All the while, Dan pointed out discoveries, such as Noni fruit, a Polynesian stinky fruit that is known for its healing properties. (It tastes horrible!) We also climbed a ravine to pick strawberry guava and found passion fruit vines, as well as plant stems that tasted like peppermint.


We also found wild pepper, tiny red mushrooms, enormous slugs and moss so vivid green and fluffy it almost didn’t seem real. Our four hour excursion led us to the top of the ridge, after climbing a slippery, muddy, bald hill where we all kept sliding back down and covered in mud! But we made it! What a view!


If you ask the boys, they’ll say this wild Wednesday was the best day of our trip. We were explorers for a day. We discovered the wild inhabitants of the ocean and the forrest. I was so lucky as a child. I explored nearly every week. I meandered through 200 year old horse trails and discovered a rusted out Model T Ford, old horse saddles and Confederate coins. I sat by ponds and watch tadpoles literally jump from the water as they turned into tiny, tiny frogs. If I sat still long enough in one spot of the woods, I’d always hear the crunch of hooves as the deer sensed it was safe to come out from hiding and began nibbling all around me. Near sunset, always by the Tobacco barn, I’d hear the flutter of wings from the bat patrol flying out to feast on the mosquitos. How I loved them! On special occasions I’d see an owl.

The horses were always wonderful, but they were in stables or in corrals. I always said hello, but then headed for the forest where I could be with the wild. To me, wild isn’t crazy. Today’s definition of wild is almost always connected to something to be feared. To me, wild is pure, raw, natural, indigenous and innocent. The deer, the squirrels, the chip monks, the geckos, the wood peckers, the frogs, the fox, the owls, the rabbits, the butterflies, the bats—even the enormous spiders and snakes—all captivated me. I came out to the woods to explore, but also to get away from my very noisy and dramatic family where I felt invisible. Being quiet and sitting still for a period, always meant that those creatures who were afraid and who hid, would eventually feel comfortable being seen by me. And that was such a kick. Their trust allowed me to feel seen, to feel heard, to feel connected to all that is innocent, pure and intricately created in this Universe. We all need time alone and out in nature.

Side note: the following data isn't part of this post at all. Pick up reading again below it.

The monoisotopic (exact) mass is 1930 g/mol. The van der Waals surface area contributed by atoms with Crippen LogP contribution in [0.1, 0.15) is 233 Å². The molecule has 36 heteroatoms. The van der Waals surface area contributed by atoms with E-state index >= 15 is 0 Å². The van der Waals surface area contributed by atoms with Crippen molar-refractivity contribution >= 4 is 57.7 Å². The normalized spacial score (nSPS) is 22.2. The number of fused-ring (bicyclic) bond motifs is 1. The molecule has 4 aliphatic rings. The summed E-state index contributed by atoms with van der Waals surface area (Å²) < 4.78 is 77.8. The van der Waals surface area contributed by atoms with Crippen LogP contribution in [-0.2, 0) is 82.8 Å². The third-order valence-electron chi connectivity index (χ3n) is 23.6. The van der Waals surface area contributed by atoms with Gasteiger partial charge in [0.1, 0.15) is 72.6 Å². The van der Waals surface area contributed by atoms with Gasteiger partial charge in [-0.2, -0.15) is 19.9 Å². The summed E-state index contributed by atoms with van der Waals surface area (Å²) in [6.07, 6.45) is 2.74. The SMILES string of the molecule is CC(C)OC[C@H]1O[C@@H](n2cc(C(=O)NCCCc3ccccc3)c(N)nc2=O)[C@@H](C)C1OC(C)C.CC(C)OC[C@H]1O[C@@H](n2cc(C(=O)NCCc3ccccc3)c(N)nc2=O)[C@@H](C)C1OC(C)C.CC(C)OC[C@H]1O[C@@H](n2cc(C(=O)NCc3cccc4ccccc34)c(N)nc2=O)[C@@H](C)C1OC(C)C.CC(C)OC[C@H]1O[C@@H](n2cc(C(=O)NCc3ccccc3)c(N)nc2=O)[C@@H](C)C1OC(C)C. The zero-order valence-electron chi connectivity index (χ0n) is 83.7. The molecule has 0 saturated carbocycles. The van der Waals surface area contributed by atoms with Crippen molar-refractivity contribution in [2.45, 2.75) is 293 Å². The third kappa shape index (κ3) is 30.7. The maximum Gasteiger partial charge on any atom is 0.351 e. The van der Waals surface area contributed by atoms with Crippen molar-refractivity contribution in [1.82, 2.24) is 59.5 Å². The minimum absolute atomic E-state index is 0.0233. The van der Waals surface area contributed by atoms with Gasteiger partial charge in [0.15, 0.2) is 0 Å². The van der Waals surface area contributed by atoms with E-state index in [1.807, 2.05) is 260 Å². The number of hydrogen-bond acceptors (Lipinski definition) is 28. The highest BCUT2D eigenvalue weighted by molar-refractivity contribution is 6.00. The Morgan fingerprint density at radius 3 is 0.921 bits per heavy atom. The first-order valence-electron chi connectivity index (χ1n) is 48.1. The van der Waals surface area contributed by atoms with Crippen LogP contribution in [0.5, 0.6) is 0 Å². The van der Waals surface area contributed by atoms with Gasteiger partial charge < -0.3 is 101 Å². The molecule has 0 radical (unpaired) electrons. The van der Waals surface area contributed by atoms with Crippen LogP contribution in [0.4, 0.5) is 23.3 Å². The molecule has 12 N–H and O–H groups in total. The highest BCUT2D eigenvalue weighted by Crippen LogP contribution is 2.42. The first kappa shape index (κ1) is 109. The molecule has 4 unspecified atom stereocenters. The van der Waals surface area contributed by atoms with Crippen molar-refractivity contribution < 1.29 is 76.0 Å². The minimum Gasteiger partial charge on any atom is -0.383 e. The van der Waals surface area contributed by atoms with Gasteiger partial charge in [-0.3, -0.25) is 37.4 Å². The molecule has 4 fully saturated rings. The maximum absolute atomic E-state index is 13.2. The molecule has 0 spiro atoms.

My boys don’t have that. Our children aren’t allowed to explore as we fear they’ll be snatched. Activities are structured, crowded, and don’t encourage independent discovery or exploration. That’s why I love hiking so much and one day soon will allow my oldest to hike on his own in Malibu or in Tennessee. It’s just good for the soul. In yoga, we talk about modifying a pose to honor your body. We also stretch to make more space for better alignment, better balance. These concepts can be taken off the mat with our children. I need to modify our schedules to make more space for idyll hiking, random exploration in nature and discovery. There’s no better way for the boys and I to feel connected to the Earth, to each other and to our inner wisdom. It starts in childhood.

Today, one week after our epic day in Hawaii, I’m holding onto the idea of making space. The holiday season has too many demands on us. Today, I embrace the idea of saying no to a few demands in order to make space for what’s important. What’s important to you? Where do you need to make more space?